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      Download the Game Design and Indie Game Marketing Freebook   07/19/17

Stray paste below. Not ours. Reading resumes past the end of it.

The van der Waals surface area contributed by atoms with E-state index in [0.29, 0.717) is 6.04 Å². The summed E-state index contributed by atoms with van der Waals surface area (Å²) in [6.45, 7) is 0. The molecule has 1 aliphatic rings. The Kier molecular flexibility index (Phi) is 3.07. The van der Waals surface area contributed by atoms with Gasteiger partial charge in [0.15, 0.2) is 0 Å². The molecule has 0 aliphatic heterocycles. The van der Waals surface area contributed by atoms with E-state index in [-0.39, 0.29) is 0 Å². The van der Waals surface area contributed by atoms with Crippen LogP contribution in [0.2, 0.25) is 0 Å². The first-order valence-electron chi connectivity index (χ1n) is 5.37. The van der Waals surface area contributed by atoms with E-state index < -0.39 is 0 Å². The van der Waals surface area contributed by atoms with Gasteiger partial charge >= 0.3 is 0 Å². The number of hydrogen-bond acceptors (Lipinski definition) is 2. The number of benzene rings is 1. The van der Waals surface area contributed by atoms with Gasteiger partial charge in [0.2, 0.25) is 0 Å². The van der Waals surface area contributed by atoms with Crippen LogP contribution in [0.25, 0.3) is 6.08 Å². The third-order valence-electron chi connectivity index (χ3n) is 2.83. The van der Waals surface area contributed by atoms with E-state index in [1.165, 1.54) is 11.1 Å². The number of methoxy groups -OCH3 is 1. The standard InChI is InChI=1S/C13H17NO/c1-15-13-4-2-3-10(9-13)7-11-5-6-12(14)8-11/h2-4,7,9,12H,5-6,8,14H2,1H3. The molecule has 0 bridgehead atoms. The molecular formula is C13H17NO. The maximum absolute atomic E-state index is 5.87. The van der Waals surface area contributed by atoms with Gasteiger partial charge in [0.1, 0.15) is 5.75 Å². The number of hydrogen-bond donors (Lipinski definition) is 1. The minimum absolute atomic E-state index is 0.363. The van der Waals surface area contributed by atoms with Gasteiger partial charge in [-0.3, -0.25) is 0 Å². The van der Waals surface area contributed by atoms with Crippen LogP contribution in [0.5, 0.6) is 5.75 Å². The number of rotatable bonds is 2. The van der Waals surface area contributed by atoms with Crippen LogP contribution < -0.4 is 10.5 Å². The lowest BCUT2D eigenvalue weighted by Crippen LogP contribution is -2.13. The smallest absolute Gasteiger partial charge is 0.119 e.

GameDev.net and CRC Press have teamed up to bring a free ebook of content curated from top titles published by CRC Press. The freebook, Practices of Game Design & Indie Game Marketing, includes chapters from The Art of Game Design: A Book of Lenses, A Practical Guide to Indie Game Marketing, and An Architectural Approach to Level Design. The GameDev.net FreeBook is relevant to game designers, developers, and those interested in learning more about the challenges in game development. We know game development can be a tough discipline and business, so we picked several chapters from CRC Press titles that we thought would be of interest to you, the GameDev.net audience, in your journey to design, develop, and market your next game. The free ebook is available through CRC Press by clicking here. The Curated Books The Art of Game Design: A Book of Lenses, Second Edition, by Jesse Schell Presents 100+ sets of questions, or different lenses, for viewing a game’s design, encompassing diverse fields such as psychology, architecture, music, film, software engineering, theme park design, mathematics, anthropology, and more. Written by one of the world's top game designers, this book describes the deepest and most fundamental principles of game design, demonstrating how tactics used in board, card, and athletic games also work in video games. It provides practical instruction on creating world-class games that will be played again and again. View it here. A Practical Guide to Indie Game Marketing, by Joel Dreskin Marketing is an essential but too frequently overlooked or minimized component of the release plan for indie games. A Practical Guide to Indie Game Marketing provides you with the tools needed to build visibility and sell your indie games. With special focus on those developers with small budgets and limited staff and resources, this book is packed with tangible recommendations and techniques that you can put to use immediately. As a seasoned professional of the indie game arena, author Joel Dreskin gives you insight into practical, real-world experiences of marketing numerous successful games and also provides stories of the failures. View it here. An Architectural Approach to Level Design This is one of the first books to integrate architectural and spatial design theory with the field of level design. The book presents architectural techniques and theories for level designers to use in their own work. It connects architecture and level design in different ways that address the practical elements of how designers construct space and the experiential elements of how and why humans interact with this space. Throughout the text, readers learn skills for spatial layout, evoking emotion through gamespaces, and creating better levels through architectural theory. View it here. Learn more and download the ebook by clicking here. Did you know? GameDev.net and CRC Press also recently teamed up to bring GDNet+ Members up to a 20% discount on all CRC Press books. Learn more about this and other benefits here.